African waxed print fabric is so easy to sew with. It’s really stable so it doesn’t move around too much on your cutting mat or when you’re sewing. It washes really well – there’s rarely any fading even after many years of use. It’s printed on both sides of the fabric which opens up so many options for sewing. The fabrics all have a real depth of colour too – there’s really nothing else quite like it.

I just went all-in!

I was so lucky to be able to take a wide range of classes to build up my skills. I took 20 different classes overall, included pattern cutting and pattern drafting, how to use commercial patterns and so on. I also took two units in African fashion, clothes making, decorative techniques, and I took three classes in tailoring. I just went all-in!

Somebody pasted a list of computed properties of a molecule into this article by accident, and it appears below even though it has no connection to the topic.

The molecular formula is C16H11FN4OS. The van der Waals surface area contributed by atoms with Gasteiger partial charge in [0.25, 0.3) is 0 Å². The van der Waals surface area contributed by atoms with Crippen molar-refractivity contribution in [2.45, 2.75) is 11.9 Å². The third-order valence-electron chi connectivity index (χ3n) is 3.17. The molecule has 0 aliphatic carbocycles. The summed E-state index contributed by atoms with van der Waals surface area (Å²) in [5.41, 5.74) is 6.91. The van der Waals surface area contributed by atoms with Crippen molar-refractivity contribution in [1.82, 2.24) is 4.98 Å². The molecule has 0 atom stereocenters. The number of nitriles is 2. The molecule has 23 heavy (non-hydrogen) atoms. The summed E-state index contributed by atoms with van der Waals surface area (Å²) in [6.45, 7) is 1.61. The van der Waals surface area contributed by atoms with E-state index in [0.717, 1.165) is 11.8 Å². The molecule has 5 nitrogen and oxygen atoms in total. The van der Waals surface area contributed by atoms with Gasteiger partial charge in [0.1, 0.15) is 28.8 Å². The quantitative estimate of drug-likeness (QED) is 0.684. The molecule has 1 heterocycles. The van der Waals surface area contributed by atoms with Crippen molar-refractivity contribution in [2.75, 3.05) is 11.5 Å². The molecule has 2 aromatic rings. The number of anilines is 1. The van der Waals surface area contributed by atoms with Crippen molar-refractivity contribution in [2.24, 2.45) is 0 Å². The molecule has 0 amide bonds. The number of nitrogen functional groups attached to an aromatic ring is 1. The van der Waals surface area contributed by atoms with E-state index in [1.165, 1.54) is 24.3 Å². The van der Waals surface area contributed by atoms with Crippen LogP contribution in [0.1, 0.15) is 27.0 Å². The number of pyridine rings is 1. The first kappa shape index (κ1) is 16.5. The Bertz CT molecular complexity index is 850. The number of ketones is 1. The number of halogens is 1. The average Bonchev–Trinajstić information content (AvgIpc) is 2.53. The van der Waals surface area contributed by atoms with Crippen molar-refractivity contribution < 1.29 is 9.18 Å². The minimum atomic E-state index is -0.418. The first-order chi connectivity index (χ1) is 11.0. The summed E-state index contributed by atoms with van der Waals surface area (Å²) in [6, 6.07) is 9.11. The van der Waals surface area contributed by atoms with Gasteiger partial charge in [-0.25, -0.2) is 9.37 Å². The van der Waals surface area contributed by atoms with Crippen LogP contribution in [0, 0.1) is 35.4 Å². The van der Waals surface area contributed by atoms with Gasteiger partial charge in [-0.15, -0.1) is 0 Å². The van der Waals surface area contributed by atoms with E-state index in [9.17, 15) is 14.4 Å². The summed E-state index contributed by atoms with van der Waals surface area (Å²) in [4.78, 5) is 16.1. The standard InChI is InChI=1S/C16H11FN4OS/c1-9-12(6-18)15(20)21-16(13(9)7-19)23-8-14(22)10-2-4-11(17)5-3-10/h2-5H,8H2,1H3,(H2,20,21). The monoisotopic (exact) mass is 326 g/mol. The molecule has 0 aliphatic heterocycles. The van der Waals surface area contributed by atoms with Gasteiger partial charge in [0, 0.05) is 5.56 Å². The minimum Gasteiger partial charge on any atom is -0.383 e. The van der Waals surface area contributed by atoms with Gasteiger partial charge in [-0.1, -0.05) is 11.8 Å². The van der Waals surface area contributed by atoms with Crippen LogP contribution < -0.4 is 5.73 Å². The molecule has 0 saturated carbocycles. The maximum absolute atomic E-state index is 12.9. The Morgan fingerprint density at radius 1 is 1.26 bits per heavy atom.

I did a bit of freehand cutting as well, which is a different approach. It’s a lot of maths really! You learn to plot the measurements directly onto the fabric and cut out the fabric without ever using a paper pattern. I also spent a month working with a Nigerian tailor, which was an incredible experience. I wanted to see the inside of freehand cutting – I never really thought it would be what I’d do but I wanted to understand the principles. All of that has fed into my patterns.